Larchmont Chronicle’s 50th Anniversary: We reveal how to start a community newspaper

| October 3, 2013 | 0 Comments
NEWCOMERS Jane and Dawne with Councilman Harold Henry.

NEWCOMERS Jane and Dawne with Councilman Harold Henry.

Fifty years ago, newspapers in Los Angeles were flourishing. Readers had their choice of the “Los Angeles Times,” “Daily News,” “Herald-Examiner,” “Hollywood Citizen News” and the “Wilshire Press.”

But Larchmont and the surrounding neighborhoods didn’t have a journal to call its own. So, equipped with optimism and enthusiasm, I will reveal how we began publishing the Larchmont Chronicle.

Here’s how it began

I chose a partner and she decided on an area—Larchmont. Dawne Goodwin and I had met at a previous job—she was a very attractive redhead with big blue eyes, clothes that showed off her cleavage and great legs. I went with her to call on potential advertising customers door to door.

We enlisted Dawne’s boyfriend who was in the printing business, my husband who is a CPA, and added my editorial expertise, threw them in the mix, and we had the ingredients for the Great Experiment.

Next, Dawne and I called on 20 to 30 Larchmont Blvd. business owners to interest them in buying ads. We found one advertiser who committed to two full pages, and 20 others who said they would “try” it. That support gave us the green light to go ahead.

THE DEBUT ISSUE set the pace with Big News.

THE DEBUT ISSUE set the pace with Big News.

Then we found Big News: the threat of the proposed Beverly Hills Freeway running through Hancock Park. This became the headline of the first 12-page issue in 1963—the issue that needed to get the attention of 10,000 families.

We asked our advertisers for payment in advance because the printer wanted his money up front. We created a budget, determined overhead and were able to make money—$125 each on the first issue.

Our first issue was mailed to Hancock Park and Windsor Square, Brookside, Windsor Village, Wilshire Park and Larchmont Village.

The reaction: positive, and we received favorable comments from people who helped us get the news. We got new advertisers to sign up for a year.

Running a newspaper

The attributes needed to run a newspaper are: luck, timing, ambition, diplomacy, gregariousness, more luck, curiosity and fearlessness. Our partnership flourished on mutual trust and admiration. We divided the duties easily: Dawne handled advertising sales and I handled writing: she couldn’t spell and I couldn’t sell.

We found office space and a year later moved to Larchmont Blvd. (upper Larchmont) and hired our first employee, a secretary/bookkeeper. In two years we tripled our pages, from 12 to 36.

Larchmont and its surrounding neighborhoods were the core communities we served, but we also covered Wilshire Center, which began its building boom in the 1970s with new high rise buildings sprouting up like mushrooms. And our involvement with the Wilshire Chamber of Commerce grew right along with the burgeoning business community.

In 10 years we had grown, moved to larger offices and had a staff of seven. We had the amazing Lucy Toberman as our society columnist, later Mr. Blackwell as our lifestyle columnist. We expanded our readership to include an additional 4,200 families at Park La Brea and households in Miracle Mile. Now the paper is delivered monthly to 22,000 families.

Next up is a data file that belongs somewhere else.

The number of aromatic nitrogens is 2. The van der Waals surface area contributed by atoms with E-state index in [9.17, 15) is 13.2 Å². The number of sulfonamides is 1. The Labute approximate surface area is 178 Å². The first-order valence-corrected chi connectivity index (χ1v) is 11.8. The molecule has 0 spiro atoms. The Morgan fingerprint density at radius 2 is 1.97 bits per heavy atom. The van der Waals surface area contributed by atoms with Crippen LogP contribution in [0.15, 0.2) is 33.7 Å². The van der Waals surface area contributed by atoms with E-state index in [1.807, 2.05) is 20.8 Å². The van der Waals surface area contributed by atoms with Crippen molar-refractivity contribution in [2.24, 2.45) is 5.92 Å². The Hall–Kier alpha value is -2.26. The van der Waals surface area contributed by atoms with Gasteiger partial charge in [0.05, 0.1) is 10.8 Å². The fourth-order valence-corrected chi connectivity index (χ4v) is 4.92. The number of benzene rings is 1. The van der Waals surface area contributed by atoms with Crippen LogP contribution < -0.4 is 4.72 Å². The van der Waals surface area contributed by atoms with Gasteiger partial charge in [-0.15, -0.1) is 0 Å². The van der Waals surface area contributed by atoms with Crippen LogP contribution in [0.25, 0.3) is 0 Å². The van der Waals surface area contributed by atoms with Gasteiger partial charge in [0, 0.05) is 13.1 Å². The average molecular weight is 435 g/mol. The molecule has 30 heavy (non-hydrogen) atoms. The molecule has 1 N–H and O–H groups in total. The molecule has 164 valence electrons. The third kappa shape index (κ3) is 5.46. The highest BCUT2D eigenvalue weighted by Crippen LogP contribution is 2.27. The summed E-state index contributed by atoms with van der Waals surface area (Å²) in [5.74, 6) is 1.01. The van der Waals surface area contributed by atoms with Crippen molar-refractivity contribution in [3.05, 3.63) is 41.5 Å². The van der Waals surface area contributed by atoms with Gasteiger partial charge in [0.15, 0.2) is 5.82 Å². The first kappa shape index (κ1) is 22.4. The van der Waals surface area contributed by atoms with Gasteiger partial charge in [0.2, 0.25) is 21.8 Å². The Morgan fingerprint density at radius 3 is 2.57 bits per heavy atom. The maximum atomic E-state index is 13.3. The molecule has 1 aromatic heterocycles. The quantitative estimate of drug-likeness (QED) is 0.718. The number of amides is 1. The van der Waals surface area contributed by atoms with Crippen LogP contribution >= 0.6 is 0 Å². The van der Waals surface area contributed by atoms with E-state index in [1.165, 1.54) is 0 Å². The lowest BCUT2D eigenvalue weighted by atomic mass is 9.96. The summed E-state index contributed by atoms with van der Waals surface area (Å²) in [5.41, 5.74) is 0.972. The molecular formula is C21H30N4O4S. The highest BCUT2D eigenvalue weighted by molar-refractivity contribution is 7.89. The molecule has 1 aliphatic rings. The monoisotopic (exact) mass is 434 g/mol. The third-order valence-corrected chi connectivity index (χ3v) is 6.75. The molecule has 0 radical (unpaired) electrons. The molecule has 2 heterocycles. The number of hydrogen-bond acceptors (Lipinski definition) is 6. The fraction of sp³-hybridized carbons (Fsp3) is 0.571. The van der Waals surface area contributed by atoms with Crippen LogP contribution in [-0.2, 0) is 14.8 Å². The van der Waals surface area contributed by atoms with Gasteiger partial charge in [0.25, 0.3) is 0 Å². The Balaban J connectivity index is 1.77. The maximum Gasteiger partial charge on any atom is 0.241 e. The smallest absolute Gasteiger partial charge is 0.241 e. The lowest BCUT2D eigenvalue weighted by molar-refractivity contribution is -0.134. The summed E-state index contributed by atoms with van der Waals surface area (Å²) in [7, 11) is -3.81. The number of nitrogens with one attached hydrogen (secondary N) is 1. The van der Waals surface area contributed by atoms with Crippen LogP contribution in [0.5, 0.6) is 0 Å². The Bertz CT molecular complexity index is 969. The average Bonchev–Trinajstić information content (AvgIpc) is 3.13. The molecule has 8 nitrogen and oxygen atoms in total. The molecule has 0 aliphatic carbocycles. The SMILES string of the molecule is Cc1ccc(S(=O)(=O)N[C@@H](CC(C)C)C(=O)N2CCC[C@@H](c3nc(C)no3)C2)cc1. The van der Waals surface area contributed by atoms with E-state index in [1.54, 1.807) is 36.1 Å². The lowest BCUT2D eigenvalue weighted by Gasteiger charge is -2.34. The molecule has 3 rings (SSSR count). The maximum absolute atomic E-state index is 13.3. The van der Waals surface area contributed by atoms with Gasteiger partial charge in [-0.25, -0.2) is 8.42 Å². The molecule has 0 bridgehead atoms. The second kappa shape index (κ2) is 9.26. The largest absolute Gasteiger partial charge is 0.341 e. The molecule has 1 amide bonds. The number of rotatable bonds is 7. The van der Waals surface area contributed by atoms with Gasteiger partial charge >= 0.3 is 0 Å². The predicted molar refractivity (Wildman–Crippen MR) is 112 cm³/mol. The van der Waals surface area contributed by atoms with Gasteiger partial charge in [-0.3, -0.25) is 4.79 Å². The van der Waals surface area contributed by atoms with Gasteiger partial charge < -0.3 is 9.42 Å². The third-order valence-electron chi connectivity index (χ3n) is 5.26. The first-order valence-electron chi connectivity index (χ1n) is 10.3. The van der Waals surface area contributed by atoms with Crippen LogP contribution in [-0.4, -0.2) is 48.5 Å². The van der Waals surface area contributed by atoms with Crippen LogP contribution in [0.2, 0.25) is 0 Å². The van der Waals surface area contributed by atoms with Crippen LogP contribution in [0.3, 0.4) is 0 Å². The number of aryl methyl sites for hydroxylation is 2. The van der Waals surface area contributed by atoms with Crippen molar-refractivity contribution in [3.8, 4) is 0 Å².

OUR FIRST office at 410 N. Larchmont.

OUR FIRST office at 410 N. Larchmont.

In 1973, we took a deep breath and switched from mailing the paper to delivering it in a clear plastic bag to be left on the doorstep. By the 1980s we were serving on dozens of civic boards, had co-founded the local Historical Society and chaired the Wilshire Boulevard Centennial celebration.

In the 1990s good luck continued to be on our side. Computers came into existence, making it far easier to put the paper together. Instead of cutting and pasting and dealing with pink message slips, we had voice mail, then e-mail and many more conveniences. It also was when my partner decided to retire, and I went solo.

How do you stay around?

It’s no secret on how we have continued to keep the Larchmont Chronicle in business for the past 50 years. We have a loyal readership who look forward to getting the paper on their doorstep every month and who patronize our advertisers.

We’ve kept them interested with these stories: the proposed multi-highrise (Park La Brea-like) complex for Fremont Place, move of the Art Museum to Miracle Mile, new museums Page and Peterson, closing of Bullock’s Wilshire, I. Magnin, the May Company, the Scottish Rite Temple; razing of Black Foxe Academy, the 1992 riots, the 1994 earthquake, fires at Wilshire Presbyterian Church and  Los Angeles High School, historic preservation zoning, restaurant and take-out implosion on the boulevard, schools, elections, etc.

And because we focus on local news, we have the support of our loyal advertisers who participate with us year after year, and the new ones who sign on.

LARCHMONT BOULEVARD circa 1963, when the Chronicle was born.

LARCHMONT BOULEVARD circa 1963, when the Chronicle was born.


Our fantastic staff

It’s also the dedication of our loyal staff: Pam Rudy, who grew up in the neighborhood and is very active in community activities. She is an advertising representative extraordinaire; Suzan Filipek, associate editor, who is skilled at covering the news; Laura Eversz, assistant editor, who capably wears a variety of hats and also is our resident techie; Yvonne Auerbach, our dedicated accounting manager who keeps us solvent; Rachel Olivier, a talented Jill of all trades and our newest proofreader; Dina Nicholau, our creative production manager and graphics designer.

Our columnists: Tom LaBonge, Danielle Avasian, Bill Bentley, Jack Humphreville, Patty Hill, Helene Siefert, Patricia Rye and Tony Medley.

You see—that’s how simple it is to start (and continue) a newspaper.

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